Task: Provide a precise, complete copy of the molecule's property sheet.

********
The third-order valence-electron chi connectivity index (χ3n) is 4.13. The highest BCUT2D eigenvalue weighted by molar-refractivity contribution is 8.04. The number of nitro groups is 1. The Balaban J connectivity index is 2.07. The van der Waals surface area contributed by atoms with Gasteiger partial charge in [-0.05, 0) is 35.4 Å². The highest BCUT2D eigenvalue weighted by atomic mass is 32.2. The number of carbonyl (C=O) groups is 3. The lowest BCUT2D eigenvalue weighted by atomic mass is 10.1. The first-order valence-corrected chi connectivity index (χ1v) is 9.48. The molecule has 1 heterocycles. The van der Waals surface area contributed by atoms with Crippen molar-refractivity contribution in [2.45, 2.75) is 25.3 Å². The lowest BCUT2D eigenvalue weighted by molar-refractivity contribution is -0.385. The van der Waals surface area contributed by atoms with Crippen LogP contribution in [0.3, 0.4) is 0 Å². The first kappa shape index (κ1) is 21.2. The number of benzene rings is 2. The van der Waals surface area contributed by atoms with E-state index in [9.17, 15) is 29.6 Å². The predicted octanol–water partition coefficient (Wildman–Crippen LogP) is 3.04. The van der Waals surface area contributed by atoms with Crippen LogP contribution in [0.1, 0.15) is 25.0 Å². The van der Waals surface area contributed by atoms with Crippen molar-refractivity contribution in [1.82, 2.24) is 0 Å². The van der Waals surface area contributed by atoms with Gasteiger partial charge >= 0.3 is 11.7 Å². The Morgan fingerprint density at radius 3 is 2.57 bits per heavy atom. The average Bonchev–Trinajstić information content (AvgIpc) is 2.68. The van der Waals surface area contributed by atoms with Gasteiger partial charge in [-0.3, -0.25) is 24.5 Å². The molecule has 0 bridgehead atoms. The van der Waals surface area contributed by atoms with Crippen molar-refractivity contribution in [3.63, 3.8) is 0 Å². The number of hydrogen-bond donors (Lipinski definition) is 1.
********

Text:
The third-order valence-electron chi connectivity index (χ3n) is 4.13. The highest BCUT2D eigenvalue weighted by molar-refractivity contribution is 8.04. The number of nitro groups is 1. The Balaban J connectivity index is 2.07. The van der Waals surface area contributed by atoms with Gasteiger partial charge in [-0.05, 0) is 35.4 Å². The highest BCUT2D eigenvalue weighted by atomic mass is 32.2. The number of carbonyl (C=O) groups is 3. The lowest BCUT2D eigenvalue weighted by atomic mass is 10.1. The first-order valence-corrected chi connectivity index (χ1v) is 9.48. The molecule has 1 heterocycles. The van der Waals surface area contributed by atoms with Crippen molar-refractivity contribution in [2.45, 2.75) is 25.3 Å². The lowest BCUT2D eigenvalue weighted by molar-refractivity contribution is -0.385. The van der Waals surface area contributed by atoms with Crippen LogP contribution in [0.3, 0.4) is 0 Å². The first kappa shape index (κ1) is 21.2. The number of benzene rings is 2. The van der Waals surface area contributed by atoms with E-state index in [9.17, 15) is 29.6 Å². The predicted octanol–water partition coefficient (Wildman–Crippen LogP) is 3.04. The van der Waals surface area contributed by atoms with Crippen LogP contribution in [0.1, 0.15) is 25.0 Å². The van der Waals surface area contributed by atoms with Crippen molar-refractivity contribution in [1.82, 2.24) is 0 Å². The van der Waals surface area contributed by atoms with Gasteiger partial charge >= 0.3 is 11.7 Å². The Morgan fingerprint density at radius 3 is 2.57 bits per heavy atom. The average Bonchev–Trinajstić information content (AvgIpc) is 2.68. The van der Waals surface area contributed by atoms with Gasteiger partial charge in [-0.3, -0.25) is 24.5 Å². The molecule has 0 bridgehead atoms. The van der Waals surface area contributed by atoms with Crippen molar-refractivity contribution in [3.63, 3.8) is 0 Å². The number of hydrogen-bond donors (Lipinski definition) is 1.